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A review of "Star Trek Nemesis"

by Robert Abrams
December 11, 2002
New York, NY

A Review of "Star Trek Nemesis"

Robert Abrams


Star Trek Nemesis is a fine film. And much to my grateful surprise, it is a dance film. There is a wedding scene early on in the film where the dance floor is full of couples. Given that it is the wedding of two Starfleet officers, and given that Starfleet officers are, by definition, not civilians, one should be able to expect a reasonable quality of dancing. Sure enough, the movie portrayed a floor full of wedding guests with above average dancing ability. The level of dancing was at least a step above Swingish, and there was one couple that was moving across the floor in what might very well have been Foxtrot. Clearly, the dance instructors at the Starfleet Academy provide the same level of high quality instruction as the instructors who teach warp drive mechanics, diplomacy or battle tactics.

Admittedly, the dancing is not central to the plot of the film.

Star Trek Nemesis is one of the best Star Trek films to date. The cinematography by Jeffrey Kimball is richly textured. The plot has familiar elements with new revelations about what you may have been taking for granted about the Alpha Quadrant. The action builds well, and will keep you gripping your seat. (Yes, I admit, a Bolero in the middle of the movie might have been a distraction, but if Patrick Stewart and Gates McFadden could grace us with a Viennese Waltz as one of those extras that often get put onto the DVD, it would no doubt be a boon to the entire Federation.)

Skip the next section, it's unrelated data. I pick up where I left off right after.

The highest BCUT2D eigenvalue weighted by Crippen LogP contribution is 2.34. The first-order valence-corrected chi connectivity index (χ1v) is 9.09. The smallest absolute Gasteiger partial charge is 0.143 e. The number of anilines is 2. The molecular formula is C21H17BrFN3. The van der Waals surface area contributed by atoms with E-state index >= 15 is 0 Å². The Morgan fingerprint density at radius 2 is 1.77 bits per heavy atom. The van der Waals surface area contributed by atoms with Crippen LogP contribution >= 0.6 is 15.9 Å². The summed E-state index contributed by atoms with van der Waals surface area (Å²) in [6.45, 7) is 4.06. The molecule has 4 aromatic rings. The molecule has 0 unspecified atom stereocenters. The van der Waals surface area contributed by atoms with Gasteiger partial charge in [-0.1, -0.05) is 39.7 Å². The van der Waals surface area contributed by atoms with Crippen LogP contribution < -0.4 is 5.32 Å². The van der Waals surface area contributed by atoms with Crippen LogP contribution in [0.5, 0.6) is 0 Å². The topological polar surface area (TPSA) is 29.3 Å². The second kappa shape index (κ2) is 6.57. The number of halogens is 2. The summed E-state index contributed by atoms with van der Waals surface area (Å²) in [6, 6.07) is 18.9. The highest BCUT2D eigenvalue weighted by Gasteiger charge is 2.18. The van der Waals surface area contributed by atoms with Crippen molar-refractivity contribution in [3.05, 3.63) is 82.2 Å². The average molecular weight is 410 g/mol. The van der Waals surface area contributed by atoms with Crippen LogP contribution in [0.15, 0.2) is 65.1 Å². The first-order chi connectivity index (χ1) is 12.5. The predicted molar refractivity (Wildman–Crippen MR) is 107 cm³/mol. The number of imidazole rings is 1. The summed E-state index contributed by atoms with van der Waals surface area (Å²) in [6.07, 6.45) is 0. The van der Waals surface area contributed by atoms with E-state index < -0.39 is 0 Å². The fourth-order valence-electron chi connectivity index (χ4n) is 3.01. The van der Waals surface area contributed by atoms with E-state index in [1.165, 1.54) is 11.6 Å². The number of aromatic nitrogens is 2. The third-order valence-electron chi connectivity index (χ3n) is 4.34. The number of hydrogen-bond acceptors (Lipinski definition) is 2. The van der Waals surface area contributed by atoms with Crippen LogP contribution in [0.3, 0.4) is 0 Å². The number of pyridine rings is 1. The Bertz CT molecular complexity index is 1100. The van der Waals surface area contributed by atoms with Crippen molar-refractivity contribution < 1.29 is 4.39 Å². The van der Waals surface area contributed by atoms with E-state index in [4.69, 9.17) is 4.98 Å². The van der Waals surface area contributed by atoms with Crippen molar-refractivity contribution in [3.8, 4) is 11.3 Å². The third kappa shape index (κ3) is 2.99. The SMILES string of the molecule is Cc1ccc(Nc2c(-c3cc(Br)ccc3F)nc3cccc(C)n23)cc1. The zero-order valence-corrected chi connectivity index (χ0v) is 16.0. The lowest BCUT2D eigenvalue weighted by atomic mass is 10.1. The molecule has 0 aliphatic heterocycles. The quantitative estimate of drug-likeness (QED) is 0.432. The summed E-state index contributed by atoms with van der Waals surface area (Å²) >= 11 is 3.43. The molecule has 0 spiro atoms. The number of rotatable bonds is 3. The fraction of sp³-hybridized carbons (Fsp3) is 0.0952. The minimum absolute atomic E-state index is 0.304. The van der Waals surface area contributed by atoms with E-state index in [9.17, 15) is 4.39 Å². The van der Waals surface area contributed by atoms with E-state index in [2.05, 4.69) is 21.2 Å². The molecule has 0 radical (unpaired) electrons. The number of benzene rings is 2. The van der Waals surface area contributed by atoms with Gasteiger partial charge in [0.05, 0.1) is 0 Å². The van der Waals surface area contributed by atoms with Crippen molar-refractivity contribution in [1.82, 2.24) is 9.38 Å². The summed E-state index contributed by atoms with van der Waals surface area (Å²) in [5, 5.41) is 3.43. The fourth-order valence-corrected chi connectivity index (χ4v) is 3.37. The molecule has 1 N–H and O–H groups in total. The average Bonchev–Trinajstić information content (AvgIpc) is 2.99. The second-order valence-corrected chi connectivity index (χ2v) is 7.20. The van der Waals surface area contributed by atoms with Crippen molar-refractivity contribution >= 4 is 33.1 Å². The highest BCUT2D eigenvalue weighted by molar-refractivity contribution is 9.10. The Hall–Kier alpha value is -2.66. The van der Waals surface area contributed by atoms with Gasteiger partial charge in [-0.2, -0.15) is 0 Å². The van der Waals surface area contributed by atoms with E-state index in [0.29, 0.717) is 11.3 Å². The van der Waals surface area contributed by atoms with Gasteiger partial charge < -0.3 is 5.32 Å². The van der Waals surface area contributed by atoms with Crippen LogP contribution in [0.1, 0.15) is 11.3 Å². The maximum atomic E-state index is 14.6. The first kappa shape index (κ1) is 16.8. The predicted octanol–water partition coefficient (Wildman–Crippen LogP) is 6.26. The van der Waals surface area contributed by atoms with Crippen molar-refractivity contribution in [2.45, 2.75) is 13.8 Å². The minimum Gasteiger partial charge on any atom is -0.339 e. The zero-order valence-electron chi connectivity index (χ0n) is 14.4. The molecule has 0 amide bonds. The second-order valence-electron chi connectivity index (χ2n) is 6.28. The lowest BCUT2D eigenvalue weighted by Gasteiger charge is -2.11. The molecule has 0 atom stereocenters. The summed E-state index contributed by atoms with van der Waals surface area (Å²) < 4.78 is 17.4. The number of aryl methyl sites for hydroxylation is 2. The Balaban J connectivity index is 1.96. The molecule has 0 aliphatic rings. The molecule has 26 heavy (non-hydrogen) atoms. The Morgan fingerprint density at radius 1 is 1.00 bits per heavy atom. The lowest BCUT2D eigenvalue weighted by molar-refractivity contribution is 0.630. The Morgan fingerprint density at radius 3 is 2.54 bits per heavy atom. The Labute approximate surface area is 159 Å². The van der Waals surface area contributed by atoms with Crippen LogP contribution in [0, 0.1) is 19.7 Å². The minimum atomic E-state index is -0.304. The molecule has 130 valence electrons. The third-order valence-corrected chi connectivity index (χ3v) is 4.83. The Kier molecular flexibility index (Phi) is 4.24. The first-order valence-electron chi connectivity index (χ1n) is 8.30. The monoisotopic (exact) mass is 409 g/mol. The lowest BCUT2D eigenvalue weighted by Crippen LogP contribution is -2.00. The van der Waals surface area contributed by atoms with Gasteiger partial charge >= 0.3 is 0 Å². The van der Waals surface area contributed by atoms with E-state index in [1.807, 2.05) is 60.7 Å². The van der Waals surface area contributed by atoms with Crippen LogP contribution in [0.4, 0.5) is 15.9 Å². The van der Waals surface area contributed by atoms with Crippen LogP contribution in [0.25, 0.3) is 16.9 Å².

Patrick Stewart gives a fine performance - in other words, his usual high quality blend of serious acting talent and humor. The rest of the cast deliver top level performances. I especially liked the growth that Brent Spiner portrayed.

I saw Star Trek Nemesis at a special benefit showing to support the Aaron Diamond AIDS Research Center. Patrick Stewart attended and gave a moving speech before the film started. He commented that Star Trek is fundamentally about the idea that the world and its people can be made better. This event was clearly an embodiment of that ideal. Mr. Stewart is to be commended for his help in making this benefit event possible, and for his graciousness while attending. For instance, he accommodated requests for autographs part of the time he was there. The attendees seemed to respond in kind by respecting his privacy in the midst of a public event, allowing Mr. Stewart to converse without interruption with the friends who had joined him for the after-party at Guastavino's (which, by the way, is a magnificent space/restaurant at 409 East 59th street). I have always admired his work on screen and on stage (if Mr. Stewart comes to Broadway again with his Christmas Carol, don't miss it - he is truly brilliant on stage), and this small glimpse of him up close gave me the impression that the man is as fundamentally decent a human being as is his Star Trek character, Captain Picard.

It is my belief that dance does also contain a similar fundamental ideal: that our purpose in dancing is to find ways to make the world a better place, that dance is about much more than image, and fancy steps and special effects. Such ideals are never easy to implement, but always worth the effort.

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